Listening to 7030, it’s apparent that not everyone is doing this. Perhaps they’re not too well connected with the internet and didn’t hear about the request from JARL or perhaps they assume that at many times of day, the chances of them interfering with communications in Japan are slight to nil. The interference justification is a valid one during the daytime but I’m staying away from that window anyway just to be sure, and as a measure of respect. Who knew I would miss a 10KHZ slice of band so much – I hadn’t really thought about it, but on looking through the log, the majority of my QSO’s are on or near 7030. Sure, I go up and down the band, and also to other bands, but for me, the meat and potatoes of my QRP CW life is hanging around 7030.

In the past when looking at designs of simple rockbound transceivers, I often felt that I was giving up a lot by opting for the simplicity of rock-bound design and would direct my interest toward more frequency agile circuits.  In the past year since going almost completely 100% CW with VFO-controlled rigs, when on 40M, I leave the rig on 7030 and sit there. I might as well have opted for the crystal-controlled designs!

The point that I’m trying to get to is that I often mentally discount simpler designs because I want a radio that will “do it all”, or at least do quite a lot.  There are two ways of doing a lot though.  You can either do it on all frequencies, modes and bands, or you can pick one simple approach (in this case QRP CW on 7030) and stick with it. For others, their one thing is CW on Top Band, or eme using JT-65.

Talking of 40M CW, Jason NT7S has experienced a few unforeseen challenges with the design of the CC-40 which have all been overcome. The most recent difficulty resulted in him implementing a design change that actually improves the rig’s performance; current consumption was creeping up towards 40mA on receive but is now in the region of 25mA with no loss in performance, due to cleverly switching off the micro-controller when not in use.  I find the prospect of a 40M superhet with a 500Hz filter that only consumes 25mA quite exciting – especially as I plan to power my station from solar eventually. The frequency coverage will be somewhere in the region of 40-50KHz, so I plan on setting it up to cover the bottom 45KHz or so of the band.  If you told me that I could only have a 50KHz slice of amateur spectrum, I’d opt for 7000-7050 without even stopping to think about it twice, so the CC-40 could well represent my ideal basic amateur rig.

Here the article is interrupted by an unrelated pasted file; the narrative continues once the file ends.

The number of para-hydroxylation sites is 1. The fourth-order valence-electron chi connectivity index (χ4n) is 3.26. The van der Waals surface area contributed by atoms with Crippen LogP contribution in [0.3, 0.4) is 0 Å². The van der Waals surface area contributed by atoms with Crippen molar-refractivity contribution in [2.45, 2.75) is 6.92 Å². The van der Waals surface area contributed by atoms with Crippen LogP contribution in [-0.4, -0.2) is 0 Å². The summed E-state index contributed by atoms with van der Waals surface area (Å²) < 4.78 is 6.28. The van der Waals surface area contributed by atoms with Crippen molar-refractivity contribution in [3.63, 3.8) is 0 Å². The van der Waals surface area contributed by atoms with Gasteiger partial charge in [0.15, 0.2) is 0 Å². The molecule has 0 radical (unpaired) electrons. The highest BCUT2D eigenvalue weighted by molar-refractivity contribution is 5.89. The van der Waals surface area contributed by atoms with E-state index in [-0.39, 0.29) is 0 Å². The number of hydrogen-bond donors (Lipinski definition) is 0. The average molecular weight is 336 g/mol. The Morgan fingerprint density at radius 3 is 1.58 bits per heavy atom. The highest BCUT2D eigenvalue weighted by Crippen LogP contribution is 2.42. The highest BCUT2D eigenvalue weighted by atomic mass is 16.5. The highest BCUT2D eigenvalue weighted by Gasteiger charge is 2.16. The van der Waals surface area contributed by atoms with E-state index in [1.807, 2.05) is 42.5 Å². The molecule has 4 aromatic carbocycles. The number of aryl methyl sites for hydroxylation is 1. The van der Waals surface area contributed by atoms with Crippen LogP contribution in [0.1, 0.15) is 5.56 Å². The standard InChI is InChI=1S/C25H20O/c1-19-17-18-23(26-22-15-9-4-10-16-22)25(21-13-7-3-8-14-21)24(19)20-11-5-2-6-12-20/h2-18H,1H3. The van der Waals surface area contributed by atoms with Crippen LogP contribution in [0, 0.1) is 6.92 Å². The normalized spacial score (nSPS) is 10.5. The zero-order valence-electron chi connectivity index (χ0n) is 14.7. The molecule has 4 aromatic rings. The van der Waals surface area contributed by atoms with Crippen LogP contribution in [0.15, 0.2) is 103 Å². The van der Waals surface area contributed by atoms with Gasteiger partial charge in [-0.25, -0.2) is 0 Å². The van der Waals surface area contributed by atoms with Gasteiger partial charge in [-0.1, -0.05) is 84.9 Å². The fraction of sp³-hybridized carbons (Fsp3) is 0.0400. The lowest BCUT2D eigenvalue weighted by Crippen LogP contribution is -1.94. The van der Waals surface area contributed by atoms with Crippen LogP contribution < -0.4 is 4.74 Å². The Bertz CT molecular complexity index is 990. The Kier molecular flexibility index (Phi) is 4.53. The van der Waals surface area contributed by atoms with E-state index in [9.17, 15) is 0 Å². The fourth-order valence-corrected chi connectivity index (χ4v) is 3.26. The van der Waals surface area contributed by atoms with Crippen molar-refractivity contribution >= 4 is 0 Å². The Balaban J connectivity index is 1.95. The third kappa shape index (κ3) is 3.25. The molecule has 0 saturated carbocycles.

Keeping my fingers crossed, I should to be able to report within a week or two on this blog that the CC-40 Beta Kit has been received at AA7EE, and at that point hopefully Jason will be able to take a brief and much deserved break (I bet he’s laughing as he reads this.)

March 9, 2011

“Any Old Piece Of Wire Will Do” or “Why It’s Good To Forget What You’ve Learned”

Filed under: Amateur Radio,Ham Radio,QRP — AA7EE @ 8:23 pm
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I miss making blog posts about building kits.  I think the last major one I did was about building the Tut80, and before that, the Norcal 2N2/40.  It’s been a while since those posts, so I’m looking forward to posting about the building and operating of Etherkit’s new CC-40 QRP CW transceiver.  Many of the blogs I follow are updated on a much more regular basis than mine, and I enjoy reading them, so although I don’t think I’ll be able to offer the content that many of my favorite blogs do, I can at least pass along my rambling ham radio thoughts while I wait for the beta kit of the Etherkit CC-40 to arrive at the AA7EE QTH.

The current antenna here is an inverted vee cut for 40M. The center is supported by a 32 foot fiberglass windsock mast that I bought from The Mast Company.  It’s mounted on the balcony of my house, which is about 15 feet above ground, putting the center of the dipole at about 47 feet.  75 feet of  JSC Mini RG-8/U type 3060 connects the dipole to my Z11 tuner, which is sitting right next to the FT-817. It’s cut for 40, so works great there. It also works on 15 – not sure how well as I haven’t had many QSO’s on 15 yet.

So far so good – a 40M dipole is expected to work on both 40 and 15, so no surprises there. Lately though, with the sunspots becoming postively more sociable, I’ve been wanting to be QRV on other HF bands too. At some point soon I will most likely try feeding a dipole with balanced line for all HF band coverage but right now I don’t want to mess with the coax-fed 40M dipole as it’s working great on 40, and I want it to remain that way for giving the CC-40 it’s on-air testing.

So what to do? I know that I can use the Z11 tuner (which is located next to the rig) to present an acceptable impedance to the rig so that it will transmit on any HF band, but I also know that on bands other than 40 and 15, the mismatch at the center of the dipole will be great, incurring losses in the coax. In other words, only a bozo who doesn’t know his antenna theory would try to load up a coax-fed 40M dipole on bands other than 40 and 15 with an antenna tuner located at the rig.